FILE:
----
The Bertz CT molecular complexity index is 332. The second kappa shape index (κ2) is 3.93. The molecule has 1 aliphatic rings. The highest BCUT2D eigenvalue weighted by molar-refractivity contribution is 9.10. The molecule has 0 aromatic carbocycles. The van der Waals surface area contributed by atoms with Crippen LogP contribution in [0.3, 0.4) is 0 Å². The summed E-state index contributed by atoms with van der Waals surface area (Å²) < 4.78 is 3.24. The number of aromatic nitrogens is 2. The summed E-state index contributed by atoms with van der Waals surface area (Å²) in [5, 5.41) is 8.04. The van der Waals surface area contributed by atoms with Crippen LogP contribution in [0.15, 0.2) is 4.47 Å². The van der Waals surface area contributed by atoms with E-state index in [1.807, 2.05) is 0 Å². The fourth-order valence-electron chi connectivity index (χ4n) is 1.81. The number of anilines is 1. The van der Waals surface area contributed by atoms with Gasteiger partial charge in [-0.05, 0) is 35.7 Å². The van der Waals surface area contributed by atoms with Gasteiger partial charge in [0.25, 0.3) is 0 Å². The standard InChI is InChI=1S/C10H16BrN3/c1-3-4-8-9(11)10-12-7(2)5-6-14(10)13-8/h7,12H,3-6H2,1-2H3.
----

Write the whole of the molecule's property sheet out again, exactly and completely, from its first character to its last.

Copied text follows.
The Bertz CT molecular complexity index is 332. The second kappa shape index (κ2) is 3.93. The molecule has 1 aliphatic rings. The highest BCUT2D eigenvalue weighted by molar-refractivity contribution is 9.10. The molecule has 0 aromatic carbocycles. The van der Waals surface area contributed by atoms with Crippen LogP contribution in [0.3, 0.4) is 0 Å². The summed E-state index contributed by atoms with van der Waals surface area (Å²) < 4.78 is 3.24. The number of aromatic nitrogens is 2. The summed E-state index contributed by atoms with van der Waals surface area (Å²) in [5, 5.41) is 8.04. The van der Waals surface area contributed by atoms with Crippen LogP contribution in [0.15, 0.2) is 4.47 Å². The van der Waals surface area contributed by atoms with E-state index in [1.807, 2.05) is 0 Å². The fourth-order valence-electron chi connectivity index (χ4n) is 1.81. The number of anilines is 1. The van der Waals surface area contributed by atoms with Gasteiger partial charge in [-0.05, 0) is 35.7 Å². The van der Waals surface area contributed by atoms with Gasteiger partial charge in [0.25, 0.3) is 0 Å². The standard InChI is InChI=1S/C10H16BrN3/c1-3-4-8-9(11)10-12-7(2)5-6-14(10)13-8/h7,12H,3-6H2,1-2H3.